Groups Split Over Jerusalem’s Tough Talk
WASHINGTON — The mounting crisis in Israeli-Palestinian relations and Jerusalem’s hardening stance have opened up gaps in the American Jewish communal leadership for the first time in many months, raising questions about the reliability of Israel’s support among its main allies here should it decide to escalate its responses.
Threatening Israeli statements about Yasser Arafat — including a Cabinet threat to expel him and calls by two top ministers to assassinate him — drew open criticism from several top Jewish organizational leaders this week. Sources close to the leading pro-Israel lobbying group in Washington, the American Israel Public Affairs Committee, said the organization was not working to garner support for the controversial Cabinet decision, despite intense criticism from the Bush administration.
Meanwhile, the American Jewish Committee, a leading centrist group, reaffirmed its commitment to the peace process leading to a two-state solution, putting it at odds with the growing mood in Israel’s ruling coalition.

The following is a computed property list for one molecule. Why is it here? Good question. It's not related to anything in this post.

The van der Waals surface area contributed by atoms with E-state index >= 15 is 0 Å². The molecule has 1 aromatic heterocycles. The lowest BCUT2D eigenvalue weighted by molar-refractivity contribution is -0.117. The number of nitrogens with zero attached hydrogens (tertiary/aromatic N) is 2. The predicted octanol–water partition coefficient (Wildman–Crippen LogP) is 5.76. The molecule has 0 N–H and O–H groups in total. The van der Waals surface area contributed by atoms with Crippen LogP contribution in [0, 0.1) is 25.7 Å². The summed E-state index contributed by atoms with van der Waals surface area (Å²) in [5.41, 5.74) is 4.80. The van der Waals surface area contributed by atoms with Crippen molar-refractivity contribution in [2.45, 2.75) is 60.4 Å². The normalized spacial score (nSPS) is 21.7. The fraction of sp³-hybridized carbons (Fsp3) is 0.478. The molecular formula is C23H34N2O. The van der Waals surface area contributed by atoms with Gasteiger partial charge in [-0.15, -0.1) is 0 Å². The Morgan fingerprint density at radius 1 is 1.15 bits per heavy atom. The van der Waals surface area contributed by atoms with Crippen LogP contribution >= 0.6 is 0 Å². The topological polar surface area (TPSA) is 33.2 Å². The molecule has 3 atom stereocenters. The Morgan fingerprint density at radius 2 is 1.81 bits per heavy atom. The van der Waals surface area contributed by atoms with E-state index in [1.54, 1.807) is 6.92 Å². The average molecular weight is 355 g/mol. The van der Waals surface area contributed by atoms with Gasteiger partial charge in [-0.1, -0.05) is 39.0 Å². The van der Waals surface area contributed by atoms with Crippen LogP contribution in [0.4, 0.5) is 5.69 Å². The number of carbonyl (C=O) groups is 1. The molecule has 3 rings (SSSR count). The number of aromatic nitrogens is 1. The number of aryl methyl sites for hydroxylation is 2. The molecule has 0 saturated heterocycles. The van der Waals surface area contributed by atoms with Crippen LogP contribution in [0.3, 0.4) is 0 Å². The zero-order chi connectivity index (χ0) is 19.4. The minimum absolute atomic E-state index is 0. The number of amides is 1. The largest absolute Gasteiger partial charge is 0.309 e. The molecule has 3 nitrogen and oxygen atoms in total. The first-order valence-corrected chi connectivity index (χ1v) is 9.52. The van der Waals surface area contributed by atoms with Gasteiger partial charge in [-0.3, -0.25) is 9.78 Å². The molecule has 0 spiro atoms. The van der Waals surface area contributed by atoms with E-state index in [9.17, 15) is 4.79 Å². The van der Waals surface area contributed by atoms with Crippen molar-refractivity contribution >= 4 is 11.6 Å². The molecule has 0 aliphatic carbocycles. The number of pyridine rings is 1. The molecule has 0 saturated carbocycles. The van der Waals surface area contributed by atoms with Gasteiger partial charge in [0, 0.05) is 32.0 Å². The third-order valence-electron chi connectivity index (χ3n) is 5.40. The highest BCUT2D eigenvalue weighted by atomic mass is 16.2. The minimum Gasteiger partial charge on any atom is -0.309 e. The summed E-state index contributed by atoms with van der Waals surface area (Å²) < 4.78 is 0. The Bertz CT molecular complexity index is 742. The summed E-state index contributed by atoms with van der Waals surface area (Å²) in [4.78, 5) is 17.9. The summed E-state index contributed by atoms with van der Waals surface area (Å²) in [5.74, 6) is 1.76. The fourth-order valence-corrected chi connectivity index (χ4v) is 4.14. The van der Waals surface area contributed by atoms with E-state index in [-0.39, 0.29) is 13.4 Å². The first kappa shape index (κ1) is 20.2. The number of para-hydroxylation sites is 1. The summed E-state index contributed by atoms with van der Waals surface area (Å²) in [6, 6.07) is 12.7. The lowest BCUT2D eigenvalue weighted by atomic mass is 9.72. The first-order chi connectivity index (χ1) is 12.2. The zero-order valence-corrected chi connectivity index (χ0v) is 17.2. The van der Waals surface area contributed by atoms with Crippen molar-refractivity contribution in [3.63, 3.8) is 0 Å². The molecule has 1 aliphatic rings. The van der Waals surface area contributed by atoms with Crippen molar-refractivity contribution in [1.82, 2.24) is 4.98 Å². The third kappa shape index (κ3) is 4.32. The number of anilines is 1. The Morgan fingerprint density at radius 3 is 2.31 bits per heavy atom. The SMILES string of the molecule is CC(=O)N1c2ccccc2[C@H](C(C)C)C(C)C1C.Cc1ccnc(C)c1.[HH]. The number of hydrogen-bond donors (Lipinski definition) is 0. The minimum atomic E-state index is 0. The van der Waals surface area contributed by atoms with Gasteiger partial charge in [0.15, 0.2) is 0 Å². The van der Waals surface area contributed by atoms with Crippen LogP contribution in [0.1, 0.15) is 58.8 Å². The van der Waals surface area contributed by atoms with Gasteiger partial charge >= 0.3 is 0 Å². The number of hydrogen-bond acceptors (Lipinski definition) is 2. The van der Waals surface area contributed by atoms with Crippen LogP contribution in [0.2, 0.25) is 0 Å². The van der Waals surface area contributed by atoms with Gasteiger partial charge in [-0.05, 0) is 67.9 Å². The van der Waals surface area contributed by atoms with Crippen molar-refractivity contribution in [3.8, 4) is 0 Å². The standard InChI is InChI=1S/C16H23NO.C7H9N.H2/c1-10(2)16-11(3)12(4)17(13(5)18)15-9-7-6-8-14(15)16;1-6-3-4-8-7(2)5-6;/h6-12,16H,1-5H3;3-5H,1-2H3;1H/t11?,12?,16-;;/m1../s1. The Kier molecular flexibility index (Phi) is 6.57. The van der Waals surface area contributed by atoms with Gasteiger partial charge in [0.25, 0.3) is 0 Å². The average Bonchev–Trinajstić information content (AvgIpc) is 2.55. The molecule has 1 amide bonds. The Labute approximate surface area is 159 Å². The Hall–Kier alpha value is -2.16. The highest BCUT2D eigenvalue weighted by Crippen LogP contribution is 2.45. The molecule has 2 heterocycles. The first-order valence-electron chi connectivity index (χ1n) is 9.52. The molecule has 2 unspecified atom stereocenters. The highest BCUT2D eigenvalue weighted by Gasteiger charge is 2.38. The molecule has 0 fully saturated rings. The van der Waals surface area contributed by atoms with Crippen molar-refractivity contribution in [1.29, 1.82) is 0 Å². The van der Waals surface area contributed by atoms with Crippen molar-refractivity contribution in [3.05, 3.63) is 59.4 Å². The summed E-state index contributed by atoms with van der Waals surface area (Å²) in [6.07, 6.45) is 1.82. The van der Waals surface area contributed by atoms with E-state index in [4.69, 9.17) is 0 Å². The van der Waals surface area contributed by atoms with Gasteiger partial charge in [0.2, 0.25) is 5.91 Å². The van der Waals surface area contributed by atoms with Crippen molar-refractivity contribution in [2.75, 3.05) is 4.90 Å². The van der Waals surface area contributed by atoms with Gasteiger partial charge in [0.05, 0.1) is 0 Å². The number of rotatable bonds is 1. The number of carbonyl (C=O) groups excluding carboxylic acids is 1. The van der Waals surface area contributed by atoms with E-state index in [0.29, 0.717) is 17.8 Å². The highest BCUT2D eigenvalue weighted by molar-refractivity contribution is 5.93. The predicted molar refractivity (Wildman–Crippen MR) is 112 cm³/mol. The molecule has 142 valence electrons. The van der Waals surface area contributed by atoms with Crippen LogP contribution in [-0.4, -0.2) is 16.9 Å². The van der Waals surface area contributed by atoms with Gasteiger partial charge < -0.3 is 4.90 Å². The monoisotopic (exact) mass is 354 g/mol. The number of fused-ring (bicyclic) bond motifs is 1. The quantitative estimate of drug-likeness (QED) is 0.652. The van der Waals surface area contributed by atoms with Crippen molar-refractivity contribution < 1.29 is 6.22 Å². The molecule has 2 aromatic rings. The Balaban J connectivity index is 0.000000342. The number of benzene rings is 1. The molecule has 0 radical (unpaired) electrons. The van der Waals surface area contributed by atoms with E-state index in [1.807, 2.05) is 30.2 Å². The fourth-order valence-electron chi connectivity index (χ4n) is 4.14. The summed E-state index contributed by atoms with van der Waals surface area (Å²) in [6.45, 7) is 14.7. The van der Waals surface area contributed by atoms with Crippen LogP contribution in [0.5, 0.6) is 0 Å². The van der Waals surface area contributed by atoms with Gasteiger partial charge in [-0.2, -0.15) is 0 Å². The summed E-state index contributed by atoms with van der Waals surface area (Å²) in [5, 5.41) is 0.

Among those criticizing the talk of assassinating Arafat were Rabbi Eric Yoffie, head of the Union of American Hebrew Congregations, the Reform synagogue arm, and Abraham Foxman, director of the Anti-Defamation League, arguably the most influential secular Jewish group in the country. Both leaders argued that even the mere threat of such a step could damage Israel’s relationship with the United States at a time when White House support is seen as vital. Foxman panned the assassination threats as “silly and counterproductive.”
Two ranking Israeli leaders, Defense Minister Shaul Mofaz and Trade and Industry Minister Ehud Olmert, have publicly advocated killing Arafat in the past week. An editorial last week in The Jerusalem Post, Israel’s oldest English-language daily, called for his execution.